Spanish ministers have updated the industry on plans to grow the country’s film and TV production sector by 30% by 2025.
Speaking at the San Sebastian International Film Festival on Wednesday (Sept 22), government representatives said work is going ahead on the ambitious €1.6bn ($1.9bn) investment plan that is intended to boost the number of production made by Spanish companies and the use of the country as a location over the next three years.
First unveiled six months ago, ministers reiterated the main aims of the plan: devise strategies to attract international investment; support local companies and talent, growing their presence in international markets; and increase gender parity.
The scope of the ambition is reflected not only in the amount earmarked for the industry but also through the involvement of key government departments, such as the ministry of economy, which has long been called for by the film sector.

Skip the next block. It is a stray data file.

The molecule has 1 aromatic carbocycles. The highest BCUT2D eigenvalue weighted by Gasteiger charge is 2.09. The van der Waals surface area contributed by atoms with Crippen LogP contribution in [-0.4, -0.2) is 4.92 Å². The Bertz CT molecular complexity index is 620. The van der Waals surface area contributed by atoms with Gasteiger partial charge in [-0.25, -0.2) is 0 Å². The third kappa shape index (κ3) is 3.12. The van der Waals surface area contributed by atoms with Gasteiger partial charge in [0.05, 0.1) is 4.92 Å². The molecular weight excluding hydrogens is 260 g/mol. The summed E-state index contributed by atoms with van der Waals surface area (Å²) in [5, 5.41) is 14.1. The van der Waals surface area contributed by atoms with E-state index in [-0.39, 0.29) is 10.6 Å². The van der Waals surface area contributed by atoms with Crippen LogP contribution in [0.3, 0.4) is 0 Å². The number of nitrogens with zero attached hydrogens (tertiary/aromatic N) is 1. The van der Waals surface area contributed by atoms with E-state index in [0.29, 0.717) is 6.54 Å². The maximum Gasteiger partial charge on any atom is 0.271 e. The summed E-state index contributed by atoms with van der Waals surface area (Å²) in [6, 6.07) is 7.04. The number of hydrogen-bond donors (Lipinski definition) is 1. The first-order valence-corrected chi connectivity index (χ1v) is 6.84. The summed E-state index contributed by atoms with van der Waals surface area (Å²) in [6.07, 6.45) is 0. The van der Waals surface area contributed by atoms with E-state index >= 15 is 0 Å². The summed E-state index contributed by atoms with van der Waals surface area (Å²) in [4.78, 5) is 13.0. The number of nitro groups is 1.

This ground-breaking involvement from different areas of the government was spotlighted in San Sebastian by Roberto Sánchez, secretary of state of telecommunications and digital infrastructures from the ministry of economic affairs and digital transformation.
Sánchez also highlighted a new law set to regulate the film and TV sector, which is being drafted and could be passed before the end of the year, which aims to see international streaming platforms invest 3.5% of their revenue in Spanish content.
Beatriz Navas, head of the Spanish Film Institute (ICAA), also reminded the audience that a new law for the film industry is being drafted, which is aimed at reflecting changes on the landscape of the production sector.
Navas said ICAA is working on gender parity strategies “to speed up the process and have more productions led by women”, supporting the development of projects through talent labs.
Strengthening the presence of Spanish productions worldwide is also a priority and Navas said €20m has been allocated in a bid to increase co-productions, international distribution and the presence of productions and talents in festivals and markets.
This article originally appeared on sister site, ScreenDaily.